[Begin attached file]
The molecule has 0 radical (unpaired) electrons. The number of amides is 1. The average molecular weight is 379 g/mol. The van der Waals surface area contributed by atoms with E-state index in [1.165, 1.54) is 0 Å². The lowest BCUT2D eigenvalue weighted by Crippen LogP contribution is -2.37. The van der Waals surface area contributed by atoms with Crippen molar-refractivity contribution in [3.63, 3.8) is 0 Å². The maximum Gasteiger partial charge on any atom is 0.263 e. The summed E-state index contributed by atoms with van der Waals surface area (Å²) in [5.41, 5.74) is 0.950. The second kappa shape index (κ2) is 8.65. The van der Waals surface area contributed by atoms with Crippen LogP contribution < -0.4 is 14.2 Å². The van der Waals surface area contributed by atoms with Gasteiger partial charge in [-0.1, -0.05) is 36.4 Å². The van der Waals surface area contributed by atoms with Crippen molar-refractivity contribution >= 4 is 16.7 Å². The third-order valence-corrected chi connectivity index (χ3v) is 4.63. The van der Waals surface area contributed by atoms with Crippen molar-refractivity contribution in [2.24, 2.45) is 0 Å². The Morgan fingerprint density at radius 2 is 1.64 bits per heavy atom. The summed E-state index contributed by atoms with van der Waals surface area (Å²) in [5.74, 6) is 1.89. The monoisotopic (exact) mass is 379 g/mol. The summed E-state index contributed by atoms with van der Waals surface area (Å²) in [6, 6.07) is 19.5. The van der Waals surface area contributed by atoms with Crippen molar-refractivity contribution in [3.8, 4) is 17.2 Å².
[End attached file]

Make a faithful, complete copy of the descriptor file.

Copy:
The molecule has 0 radical (unpaired) electrons. The number of amides is 1. The average molecular weight is 379 g/mol. The van der Waals surface area contributed by atoms with E-state index in [1.165, 1.54) is 0 Å². The lowest BCUT2D eigenvalue weighted by Crippen LogP contribution is -2.37. The van der Waals surface area contributed by atoms with Crippen molar-refractivity contribution in [3.63, 3.8) is 0 Å². The maximum Gasteiger partial charge on any atom is 0.263 e. The summed E-state index contributed by atoms with van der Waals surface area (Å²) in [5.41, 5.74) is 0.950. The second kappa shape index (κ2) is 8.65. The van der Waals surface area contributed by atoms with Crippen LogP contribution < -0.4 is 14.2 Å². The van der Waals surface area contributed by atoms with Gasteiger partial charge in [-0.1, -0.05) is 36.4 Å². The van der Waals surface area contributed by atoms with Crippen molar-refractivity contribution >= 4 is 16.7 Å². The third-order valence-corrected chi connectivity index (χ3v) is 4.63. The van der Waals surface area contributed by atoms with Crippen molar-refractivity contribution in [2.24, 2.45) is 0 Å². The Morgan fingerprint density at radius 2 is 1.64 bits per heavy atom. The summed E-state index contributed by atoms with van der Waals surface area (Å²) in [5.74, 6) is 1.89. The monoisotopic (exact) mass is 379 g/mol. The summed E-state index contributed by atoms with van der Waals surface area (Å²) in [6, 6.07) is 19.5. The van der Waals surface area contributed by atoms with Crippen molar-refractivity contribution in [3.8, 4) is 17.2 Å².